The truth is that there is plenty of room in the Canadian sports world for a national, eight-team second division. While the calibre of play is unlikely to be as high as the current North American Soccer League, there's no reason to believe that a sustainable national eight-team league with play comparable to the old A-League or USL First Division couldn't be formed. With time, such a league could improve its competitive standard just as the American second division did.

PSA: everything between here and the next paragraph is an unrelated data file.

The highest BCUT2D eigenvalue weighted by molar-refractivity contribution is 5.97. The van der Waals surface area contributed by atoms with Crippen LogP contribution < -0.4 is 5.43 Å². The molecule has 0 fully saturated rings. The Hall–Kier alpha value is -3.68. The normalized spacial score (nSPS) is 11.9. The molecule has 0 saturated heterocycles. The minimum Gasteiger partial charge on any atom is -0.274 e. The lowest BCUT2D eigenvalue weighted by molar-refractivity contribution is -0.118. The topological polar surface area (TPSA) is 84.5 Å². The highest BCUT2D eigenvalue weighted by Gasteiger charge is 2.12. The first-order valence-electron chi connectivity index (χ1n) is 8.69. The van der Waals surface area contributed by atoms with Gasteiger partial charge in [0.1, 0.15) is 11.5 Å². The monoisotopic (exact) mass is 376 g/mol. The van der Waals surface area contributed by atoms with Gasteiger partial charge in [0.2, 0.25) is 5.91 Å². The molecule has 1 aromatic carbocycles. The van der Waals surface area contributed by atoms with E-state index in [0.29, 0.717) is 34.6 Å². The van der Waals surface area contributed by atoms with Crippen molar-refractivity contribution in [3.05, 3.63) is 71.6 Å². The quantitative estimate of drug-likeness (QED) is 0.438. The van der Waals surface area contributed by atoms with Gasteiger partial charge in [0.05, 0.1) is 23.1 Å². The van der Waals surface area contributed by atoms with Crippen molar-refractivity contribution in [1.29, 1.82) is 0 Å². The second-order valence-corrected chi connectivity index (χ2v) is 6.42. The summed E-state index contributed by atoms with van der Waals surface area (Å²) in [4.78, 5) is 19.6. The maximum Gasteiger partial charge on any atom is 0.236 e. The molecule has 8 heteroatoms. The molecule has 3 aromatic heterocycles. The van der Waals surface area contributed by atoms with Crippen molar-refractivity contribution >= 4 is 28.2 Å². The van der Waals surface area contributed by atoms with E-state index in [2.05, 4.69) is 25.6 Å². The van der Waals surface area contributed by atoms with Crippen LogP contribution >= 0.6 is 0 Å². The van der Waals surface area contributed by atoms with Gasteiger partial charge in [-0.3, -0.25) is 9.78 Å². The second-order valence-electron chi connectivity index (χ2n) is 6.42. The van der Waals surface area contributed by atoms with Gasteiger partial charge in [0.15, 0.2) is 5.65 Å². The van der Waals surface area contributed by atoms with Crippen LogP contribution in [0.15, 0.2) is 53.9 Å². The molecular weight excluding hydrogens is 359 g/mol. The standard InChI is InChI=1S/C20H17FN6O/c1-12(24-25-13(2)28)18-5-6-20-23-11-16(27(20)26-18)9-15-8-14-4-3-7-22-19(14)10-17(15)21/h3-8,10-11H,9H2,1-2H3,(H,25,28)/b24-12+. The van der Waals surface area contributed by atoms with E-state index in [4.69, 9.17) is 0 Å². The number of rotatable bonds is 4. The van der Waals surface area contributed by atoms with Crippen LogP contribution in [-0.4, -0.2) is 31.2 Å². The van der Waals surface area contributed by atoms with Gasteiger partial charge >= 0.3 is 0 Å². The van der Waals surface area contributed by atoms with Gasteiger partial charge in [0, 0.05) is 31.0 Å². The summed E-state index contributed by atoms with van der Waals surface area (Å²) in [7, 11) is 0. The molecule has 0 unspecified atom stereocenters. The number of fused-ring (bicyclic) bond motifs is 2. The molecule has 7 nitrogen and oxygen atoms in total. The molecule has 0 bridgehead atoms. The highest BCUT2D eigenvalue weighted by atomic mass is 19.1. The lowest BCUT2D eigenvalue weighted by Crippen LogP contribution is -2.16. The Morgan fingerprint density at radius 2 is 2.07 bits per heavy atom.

We certainly have cities ready to host soccer teams. The smallest market in the North American Soccer League is Bayamón, Puerto Rico, population 227,689 (though it is part of a metropolitan area over 2 million, like most American metropolitan regions said area is immensely spread out). For comparison's sake, Bayamón is slightly larger than Windsor, Ontario and is still home of one of the most successful clubs, financially, in North America. Meanwhile, competition for Canadian summer sports dollars is fairly minimal. Three of Canada's ten largest metropolitan areas (Ottawa-Gatineau, Quebec City, and London) are without professional soccer or Canadian football, the only two summer sports played professionally in this country. Of the next ten largest markets (all the way down to #20, St. John's, Newfoundland), only Regina has a CFL team and none has a soccer team above the semi-professional level. There are problems with stadium availability and committed ownership in some of these markets, but they exist.